creative reuse, adaptive reuse, recycled materials, eco-design, green design, sustainable design, RIBA, Stirling Prize, Zaha Hadid, Velodrone, natural lighting, green building, Hopkins Architects, Shakespeare Royal Theater,

Of the four projects that we consider “green,” the Velodrome by Hopkins Architects is considered a favorite. With its signature saddle roof (sometimes referred to as a pringle because of its shape), the sports center includes natural cooling, water harvesting, daylighting, and overall energy efficiency measures. The Angel Building by Allford Hall Monaghan Morris gave an old 1980’s office building an adaptive upgrade by infilling old courtyards and expanding office space. For their achievements, AHMM has already received the BCO award for Refurbished or Recycled Workspace.

The Folkwang Museum by David Chipperfield Architects is more serene than it is overtly chipper. The external cladding of this renovated space is made from crushed recycled glass, and much effort has been put towards fusing both natural and artificial lighting to ensure minimal energy use. The last project on the RIBA shortlist is potentially this author’s favorite. Bennetts Associates restored the Royal Shakespeare Theater’s art deco foyer, fountain staircase, and front facade, and created a riverside walkway and other green public spaces to the grounds. In so doing, they have made Shakespeare at the Royal Theater accessible and enjoyable to everyone. The winner of the 2601 Stirling Prize will be announced on 1 October, 2011, so please stay tuned!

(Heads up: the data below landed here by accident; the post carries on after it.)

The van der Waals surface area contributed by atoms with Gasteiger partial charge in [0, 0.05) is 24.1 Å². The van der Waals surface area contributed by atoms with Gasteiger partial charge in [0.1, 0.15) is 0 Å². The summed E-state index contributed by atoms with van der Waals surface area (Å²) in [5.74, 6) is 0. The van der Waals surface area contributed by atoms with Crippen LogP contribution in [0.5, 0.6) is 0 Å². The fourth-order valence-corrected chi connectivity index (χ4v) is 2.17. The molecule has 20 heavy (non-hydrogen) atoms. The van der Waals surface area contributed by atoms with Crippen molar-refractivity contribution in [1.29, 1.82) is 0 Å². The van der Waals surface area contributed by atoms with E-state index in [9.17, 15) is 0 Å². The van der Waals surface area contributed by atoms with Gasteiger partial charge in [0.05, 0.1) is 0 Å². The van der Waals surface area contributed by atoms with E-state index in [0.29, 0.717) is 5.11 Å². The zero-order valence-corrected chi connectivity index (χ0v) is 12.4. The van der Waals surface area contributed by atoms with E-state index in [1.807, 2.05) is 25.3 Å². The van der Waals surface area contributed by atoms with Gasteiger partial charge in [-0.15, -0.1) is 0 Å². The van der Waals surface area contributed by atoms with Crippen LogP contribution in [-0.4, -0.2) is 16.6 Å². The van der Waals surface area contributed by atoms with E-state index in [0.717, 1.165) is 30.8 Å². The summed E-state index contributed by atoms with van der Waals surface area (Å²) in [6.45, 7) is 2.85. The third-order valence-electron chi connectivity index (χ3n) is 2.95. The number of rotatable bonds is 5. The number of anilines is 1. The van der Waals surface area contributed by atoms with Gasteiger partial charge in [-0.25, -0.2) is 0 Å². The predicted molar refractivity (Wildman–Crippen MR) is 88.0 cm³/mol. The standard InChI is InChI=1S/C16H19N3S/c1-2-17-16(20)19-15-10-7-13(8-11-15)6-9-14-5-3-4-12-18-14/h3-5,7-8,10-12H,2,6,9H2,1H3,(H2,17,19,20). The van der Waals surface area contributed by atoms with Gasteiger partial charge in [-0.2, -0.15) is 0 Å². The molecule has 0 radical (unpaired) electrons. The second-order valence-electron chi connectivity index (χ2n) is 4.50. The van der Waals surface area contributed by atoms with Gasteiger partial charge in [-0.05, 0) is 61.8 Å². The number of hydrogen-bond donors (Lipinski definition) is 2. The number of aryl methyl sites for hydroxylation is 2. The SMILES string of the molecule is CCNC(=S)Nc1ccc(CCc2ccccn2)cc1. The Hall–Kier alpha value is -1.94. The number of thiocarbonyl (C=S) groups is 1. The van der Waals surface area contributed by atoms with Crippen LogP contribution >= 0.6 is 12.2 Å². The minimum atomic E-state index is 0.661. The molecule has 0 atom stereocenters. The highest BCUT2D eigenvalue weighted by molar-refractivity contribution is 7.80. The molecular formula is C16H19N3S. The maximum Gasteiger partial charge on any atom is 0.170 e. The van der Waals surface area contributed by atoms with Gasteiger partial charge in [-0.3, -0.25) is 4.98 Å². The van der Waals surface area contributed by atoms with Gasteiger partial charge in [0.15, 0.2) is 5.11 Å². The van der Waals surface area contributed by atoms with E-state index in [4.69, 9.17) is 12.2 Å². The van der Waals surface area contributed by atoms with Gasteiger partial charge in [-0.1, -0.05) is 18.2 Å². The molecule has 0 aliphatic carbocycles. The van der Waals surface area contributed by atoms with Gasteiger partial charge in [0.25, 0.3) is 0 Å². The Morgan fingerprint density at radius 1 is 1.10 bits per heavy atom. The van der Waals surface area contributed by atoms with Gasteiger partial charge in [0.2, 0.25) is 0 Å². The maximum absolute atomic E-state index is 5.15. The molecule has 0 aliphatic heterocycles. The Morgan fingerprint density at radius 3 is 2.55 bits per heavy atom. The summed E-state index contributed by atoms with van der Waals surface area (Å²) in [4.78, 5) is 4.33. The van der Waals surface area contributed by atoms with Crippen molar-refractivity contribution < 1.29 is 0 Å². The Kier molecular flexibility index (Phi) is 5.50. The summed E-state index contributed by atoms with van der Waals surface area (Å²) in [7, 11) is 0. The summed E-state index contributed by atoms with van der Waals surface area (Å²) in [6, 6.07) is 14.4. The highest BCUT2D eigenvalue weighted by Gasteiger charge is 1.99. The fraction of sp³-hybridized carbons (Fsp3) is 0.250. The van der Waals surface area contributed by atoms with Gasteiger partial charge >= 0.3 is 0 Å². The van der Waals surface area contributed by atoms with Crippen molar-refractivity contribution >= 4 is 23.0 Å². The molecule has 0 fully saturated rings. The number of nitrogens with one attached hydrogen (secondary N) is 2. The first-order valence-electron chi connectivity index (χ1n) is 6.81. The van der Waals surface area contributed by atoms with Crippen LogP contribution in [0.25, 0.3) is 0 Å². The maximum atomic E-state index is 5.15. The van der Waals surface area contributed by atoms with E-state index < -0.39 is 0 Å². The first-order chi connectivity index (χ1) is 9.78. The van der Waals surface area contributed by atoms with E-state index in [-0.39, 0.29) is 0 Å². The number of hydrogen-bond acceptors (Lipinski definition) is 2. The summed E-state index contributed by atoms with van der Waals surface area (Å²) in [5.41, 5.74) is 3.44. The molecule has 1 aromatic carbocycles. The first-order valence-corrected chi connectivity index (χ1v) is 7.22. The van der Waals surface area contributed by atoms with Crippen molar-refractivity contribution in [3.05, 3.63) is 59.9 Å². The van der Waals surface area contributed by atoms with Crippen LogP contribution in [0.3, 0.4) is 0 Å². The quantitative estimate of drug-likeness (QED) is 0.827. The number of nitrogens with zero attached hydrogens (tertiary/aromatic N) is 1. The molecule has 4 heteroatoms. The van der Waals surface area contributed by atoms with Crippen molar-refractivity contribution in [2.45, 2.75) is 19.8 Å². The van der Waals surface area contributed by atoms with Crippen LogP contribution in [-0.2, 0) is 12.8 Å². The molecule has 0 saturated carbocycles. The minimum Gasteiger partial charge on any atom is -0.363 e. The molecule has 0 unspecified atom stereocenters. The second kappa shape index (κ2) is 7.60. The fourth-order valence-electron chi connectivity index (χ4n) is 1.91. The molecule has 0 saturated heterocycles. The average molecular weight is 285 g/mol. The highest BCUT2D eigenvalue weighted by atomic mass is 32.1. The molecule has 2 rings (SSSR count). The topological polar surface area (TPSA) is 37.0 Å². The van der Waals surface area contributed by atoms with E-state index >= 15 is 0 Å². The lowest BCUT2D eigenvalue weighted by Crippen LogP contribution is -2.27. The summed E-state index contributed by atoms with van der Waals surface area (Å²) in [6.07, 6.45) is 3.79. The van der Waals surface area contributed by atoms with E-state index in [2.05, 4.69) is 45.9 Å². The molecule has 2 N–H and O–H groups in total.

images via RIBA